Christina Markus Lassen Danish Ambassador to Syria / photo by Carole Farah

Could you give us a background on Syrian-Danish ties?
Denmark and Syria have had diplomatic relations since 1950. We have a strong bilateral relationship based on frequent political contacts and good people-to-people links. With the establishment of The Danish Institute in Damascus in 2000, another component was added to our relationship, giving us an excellent launch pad for Danish-Syrian cooperation and enabling even more Danes to come to Syria and get to know the country. 

How have ties changed following the cartoon crisis?
I think that we all learned valuable lessons during the crisis. We learned that knowledge, dialogue and respect between people is the only way to counter misunderstandings and misconceptions.

In Denmark the crisis made people much more interested in understanding and exploring the Middle East, learning the language and meeting the people. Now we see a growing number of Danish tourists coming to Syria, wanting to experience this beautiful country. People always leave Syria with big smiles on their faces and I believe that the personal encounter is the best and most efficient way of moving our two countries closer.

How many Syrians live in Denmark?
There are all together about 4,000 people of Syrian origin living in Denmark. Approximately 4 percent of the Danish population today is Muslim, who obviously enjoy the same civil and political rights in the Danish democracy as other citizens in Denmark.

Denmark has just released a new immigration law. Is it making it more difficult for Syrians to travel to Denmark?
Denmark is always in need of skilled people and globalisation means that people will be less bound by national frontiers. The new legislation will make it easier for well-educated foreigners to come and work in Denmark and it does not change the rules for leisure and business travel. That being said, Denmark has its rules when it comes to immigration as does any other country in the world and, being a member of the EU, there are also common European rules and regulations that Denmark needs to follow.

What are the fields of collaboration between Syria and Denmark?
I would like to mention the cooperation between Syria and Denmark in the field of cultural heritage and museums. We recently had a delegation from the Danish National Museum visit Syria. Also last year, an agreement on economic cooperation was signed between our two countries. We soon plan to also sign an agreement on educational exchange between Syria and Denmark.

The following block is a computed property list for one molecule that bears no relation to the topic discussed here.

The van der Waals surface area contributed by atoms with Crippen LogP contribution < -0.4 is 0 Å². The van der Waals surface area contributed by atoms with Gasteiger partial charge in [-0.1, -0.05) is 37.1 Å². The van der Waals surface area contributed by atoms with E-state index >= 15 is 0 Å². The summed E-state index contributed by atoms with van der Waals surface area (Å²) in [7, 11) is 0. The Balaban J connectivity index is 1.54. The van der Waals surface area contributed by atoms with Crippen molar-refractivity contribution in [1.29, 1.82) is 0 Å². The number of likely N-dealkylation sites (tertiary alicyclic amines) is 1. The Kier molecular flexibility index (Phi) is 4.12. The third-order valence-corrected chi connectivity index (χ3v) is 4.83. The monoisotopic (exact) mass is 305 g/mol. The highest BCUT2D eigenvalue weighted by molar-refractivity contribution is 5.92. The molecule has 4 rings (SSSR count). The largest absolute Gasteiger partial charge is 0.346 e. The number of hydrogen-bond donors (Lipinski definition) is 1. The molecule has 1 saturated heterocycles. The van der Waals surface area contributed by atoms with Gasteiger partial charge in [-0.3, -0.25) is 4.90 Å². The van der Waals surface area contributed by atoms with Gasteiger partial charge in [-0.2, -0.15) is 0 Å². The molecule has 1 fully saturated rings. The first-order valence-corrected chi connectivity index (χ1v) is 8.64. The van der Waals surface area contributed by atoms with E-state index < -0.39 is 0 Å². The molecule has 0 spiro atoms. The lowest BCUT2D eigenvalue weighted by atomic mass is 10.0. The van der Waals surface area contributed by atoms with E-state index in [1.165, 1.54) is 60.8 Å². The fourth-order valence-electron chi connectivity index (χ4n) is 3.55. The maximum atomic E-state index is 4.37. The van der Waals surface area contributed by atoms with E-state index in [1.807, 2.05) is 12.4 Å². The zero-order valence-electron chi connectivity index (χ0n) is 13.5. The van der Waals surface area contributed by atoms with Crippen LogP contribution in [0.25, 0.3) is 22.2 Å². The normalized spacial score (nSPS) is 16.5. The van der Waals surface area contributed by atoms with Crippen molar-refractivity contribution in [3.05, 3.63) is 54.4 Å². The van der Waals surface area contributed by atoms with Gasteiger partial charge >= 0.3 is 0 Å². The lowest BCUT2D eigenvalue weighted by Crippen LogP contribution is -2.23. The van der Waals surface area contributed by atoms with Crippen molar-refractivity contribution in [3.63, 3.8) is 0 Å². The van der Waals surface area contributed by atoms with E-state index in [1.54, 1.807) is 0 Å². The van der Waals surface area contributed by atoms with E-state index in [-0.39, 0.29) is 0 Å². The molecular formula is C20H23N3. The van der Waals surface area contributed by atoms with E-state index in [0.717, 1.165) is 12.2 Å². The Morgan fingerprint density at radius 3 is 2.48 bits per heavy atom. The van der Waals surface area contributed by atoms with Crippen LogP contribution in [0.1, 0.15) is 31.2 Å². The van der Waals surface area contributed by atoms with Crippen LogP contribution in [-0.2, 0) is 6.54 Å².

How will Denmark sustain good relations with Syria?
Denmark wishes to have good relations with all countries in the Middle East. We have a mutual interest in present and future cooperation between our two countries and consider Syria a very important partner in this region. Regionally, we support a negotiated solution to the Middle East Peace Process, and there can be no peace in the Middle East without Syria.

This interview was published in Syria Today magazine.

Q&A: Andreas Kamm, Secretary General of the Danish Refugee Council

Secretary General of the Danish Refugee Council comments on the integration of Muslims in Denmark.

 
 

Andreas Kamm

 

Do you think it is harder for practicing Muslims to integrate into Danish society?

I am sad to say yes. Statistics, however, show that the number of Muslims who feel discriminated against is going down. Still, some Muslims say they feel that others have problems with them because of their religious beliefs and because they signal that they are Muslims.

How can Denmark change that?

I think that Danish politicians have a great responsibility. We need to work against creating a picture of the Muslim world as an enemy. Maybe 15 to 20 percent of the Danish people tend to say yes, [the Muslim World] is dangerous. So leadership from the politicians would be much welcome from our side.

What do you think of the right-wing Dansk Folkspartei’s call for a ban on the niqab face veil and all Arab satellite channels in Denmark which they claimed keeps Muslims’ focus on their own affairs and prevents them from integrating into Danish society?

It is counterproductive. You can not force people to change their minds from one day to the next. Why should they? It is a private matter if you have one or another religion. If you have this kind of clothes or another kind of clothes. Who cares?  I would say 75 percent of the Danes don not care.

Denmark has recently introduced a new immigration law with stricter requirements for would-be immigrants. What do you think of the changes?

Actually we do not like it because it is so restrictive trying to keep people out of Denmark. I think that there is a very negative rhetoric performed by some politicians in Denmark. Dansk Folkspartei, for example, has a very negative influence on the immigration process in Denmark. And the reason why the party is so negative is purely political. We are moving towards an election so they [the politicians] cook up a lot of strange things to prepare for the election.